Opinion | Social media spurs societal balkanization

By Nathaniel Langley, Opinions Editor

Social media is a digitized, tribal landscape. Whether it be “resistance liberals” occupying Twitter, dispersed QAnon cultists or any individual associating themself with cyber-communities, social media is manufactured for herding.

However alluring these collectives are, the underlying threat beneath this social media alignment is immense development in groupthink: the phenomenon of individuals conforming to a like-minded group; dissent is impossible and an agenda drives all for adherence.

Although these internet communities are not entirely detrimental, their consequences on society gain in relevance as social media amplifies America’s balkanization: various groups growing hostile in unity’s absence.

As reported by Statista as of January 2021, the U.S. possesses more than 240 million active social media users. Correspondingly in a 2019 survey, the Digital Marketing Institute discovered Americans spend about two hours a day on social media

At such a volume, Americans daily are subject to various digital “neighborhoods” — consciously or unconsciously. Scrolling through timelines or feeds, subliminal drips of digital communities further manifest alienating groupthink.

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    Moreover, these encounters with group-thinking eventually breed disadvantageous herd mentalities: Posturing today’s position of immense polarization, cult-like conspiratory “communities” and as well as individuals forgoing critical thinking for factional acceptance.

    Accelerated by the pandemic, one is more reliant on the internet now more than ever. With already heightened presences on social media, Irving Janis’s 1972 characterization of groupthink is consequently prevalent: “a deterioration of mental efficiency, reality testing, and moral judgment.”

    No better demonstration of this deteriorating “mental efficiency” and “reality testing” prevails than in January’s Capitol insurrection, where digital groupthink sprung into legitimate tyranny.

    Social media singlehandedly fostered the means and avenues for absurd, tribal mentalities. Combine the allure for anonymity — never disclosing identities; cloaking one’s self “being the screen” — with the incentive of “belonging,” and it is rather uncomplicated to arrive where America is persistently pressured by countless, unhinged groupings.

    In 2019, Facebook CEO Mark Zuckerberg renewed Facebook’s focus on groups, with Zuckerberg asserting, “groups are now at the heart of the experience just as much as your friends and family are.” This gesture, aimed at not only relieving Facebook’s perceived guilt in the calamitous 2016 election but as well as increasing users’ screen time — the objective for any social media platform.

    However, journalist Nick Wolny details that this yearning for screen time is destructive for critical thinking skills, and outlines from recent research this subsequently reduces the “capacity to regulate self-control or finish what you start, particularly in young people.” 

    Lacking “self-control,” these digital communities appeal to those isolated and desiring that fondness for affiliation. These bubbles crafted on the internet — be it political or cultural — divide Americans into the hostile, digital territories afflicting any intention for a united house.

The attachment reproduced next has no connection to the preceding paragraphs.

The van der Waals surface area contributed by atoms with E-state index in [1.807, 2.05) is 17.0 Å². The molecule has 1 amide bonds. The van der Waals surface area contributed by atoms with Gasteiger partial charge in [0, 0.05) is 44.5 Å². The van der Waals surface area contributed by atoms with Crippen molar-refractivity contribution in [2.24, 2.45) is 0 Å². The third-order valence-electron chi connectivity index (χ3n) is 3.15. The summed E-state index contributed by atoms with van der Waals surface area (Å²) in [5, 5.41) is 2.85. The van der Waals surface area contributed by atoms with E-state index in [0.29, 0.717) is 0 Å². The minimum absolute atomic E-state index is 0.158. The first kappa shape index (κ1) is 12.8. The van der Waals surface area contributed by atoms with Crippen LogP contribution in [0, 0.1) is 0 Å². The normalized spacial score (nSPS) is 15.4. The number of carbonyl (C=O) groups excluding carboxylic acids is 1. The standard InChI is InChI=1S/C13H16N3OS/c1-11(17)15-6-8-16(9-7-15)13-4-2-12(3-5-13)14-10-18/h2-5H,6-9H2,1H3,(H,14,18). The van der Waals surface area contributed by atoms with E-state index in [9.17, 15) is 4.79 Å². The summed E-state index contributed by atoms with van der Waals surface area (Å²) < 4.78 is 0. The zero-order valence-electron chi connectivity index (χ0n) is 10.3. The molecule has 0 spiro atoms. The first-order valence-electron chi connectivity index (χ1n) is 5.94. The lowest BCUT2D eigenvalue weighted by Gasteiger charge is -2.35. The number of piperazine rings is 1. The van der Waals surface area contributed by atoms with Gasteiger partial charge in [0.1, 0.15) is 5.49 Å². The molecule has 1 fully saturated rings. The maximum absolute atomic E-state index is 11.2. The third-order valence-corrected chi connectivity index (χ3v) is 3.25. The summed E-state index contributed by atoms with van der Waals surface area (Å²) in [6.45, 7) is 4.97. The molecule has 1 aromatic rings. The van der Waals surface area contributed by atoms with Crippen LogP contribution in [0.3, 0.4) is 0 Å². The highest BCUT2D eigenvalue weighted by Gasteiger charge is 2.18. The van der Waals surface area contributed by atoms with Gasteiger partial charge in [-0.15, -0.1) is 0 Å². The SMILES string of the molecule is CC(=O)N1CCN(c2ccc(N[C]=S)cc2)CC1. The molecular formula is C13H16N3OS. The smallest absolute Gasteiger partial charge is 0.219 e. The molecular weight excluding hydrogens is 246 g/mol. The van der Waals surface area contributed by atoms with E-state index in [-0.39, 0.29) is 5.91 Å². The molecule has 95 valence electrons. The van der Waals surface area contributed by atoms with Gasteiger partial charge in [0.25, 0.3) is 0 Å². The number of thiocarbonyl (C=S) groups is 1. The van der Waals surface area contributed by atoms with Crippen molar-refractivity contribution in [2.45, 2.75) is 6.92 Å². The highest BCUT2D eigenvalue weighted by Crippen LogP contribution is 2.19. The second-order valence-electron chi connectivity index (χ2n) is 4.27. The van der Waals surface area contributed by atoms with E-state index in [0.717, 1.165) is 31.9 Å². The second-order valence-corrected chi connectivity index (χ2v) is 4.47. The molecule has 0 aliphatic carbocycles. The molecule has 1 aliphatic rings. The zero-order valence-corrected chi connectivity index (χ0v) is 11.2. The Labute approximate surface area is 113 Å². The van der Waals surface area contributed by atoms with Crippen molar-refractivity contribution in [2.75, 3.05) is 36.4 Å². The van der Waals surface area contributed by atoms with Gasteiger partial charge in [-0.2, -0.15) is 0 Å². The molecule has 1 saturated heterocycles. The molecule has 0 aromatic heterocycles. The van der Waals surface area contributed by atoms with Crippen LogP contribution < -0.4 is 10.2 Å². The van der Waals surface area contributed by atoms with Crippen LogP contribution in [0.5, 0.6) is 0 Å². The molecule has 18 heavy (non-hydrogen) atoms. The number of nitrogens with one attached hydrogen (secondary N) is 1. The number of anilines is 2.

Social media balkanization, thus, can be chronicled as the internet’s next stage. As social and digital life continually merge, boundaries between laughable, virtual communities versus threats to the American fabric recede from recognition.

    Notably, in a 2006 column for the Financial Times, Patti Waldmeir professed groupthink as “the genius of the internet.” Similarly, Waldmeir contended, “if we get together and share what we know, we can solve our problems,” and proclaimed, “the wisdom of the many is a great thing.”

    Despite Waldmeir conceding that there is a risk for herd mentalities arising, the internet before 2006 purportedly was the savior of individual knowledge; today, it is the destroyer of clearheadedness. 

    How does a nation escape this proposed social media balkanized fate? Principally, think for yourself. 

    The crippling alienation following social tribalism is excessively avoidable. Besides the benefits of circumventing any conspiratory rabbit holes, thinking for yourself enables one to successfully navigate a world where attention is the prized commodity.

    When observing a social media feed, additionally, beware of actors pursuing unbridled involvement and unhesitating advocacy.

    Social media-inspired balkanization is preventable. The pipeline from digital tribe to domestic threat is bewildering yet feasible — as exhibited by Capitol insurrectionists and frenzied QAnon followers. Likewise, this pipeline is escapable if one is prepared to exit the deceitful comfort of unscrupulous communities.

    The individual thinker is the premier instrument for creativity, pensive judgment and forgoing corrosive group ideologies. In the virtual marketplace where one is the commodity, it is paramount for individualism to succeed before social-balkanization erodes a free-thinking society.

    Nathaniel is a sophomore in LAS.

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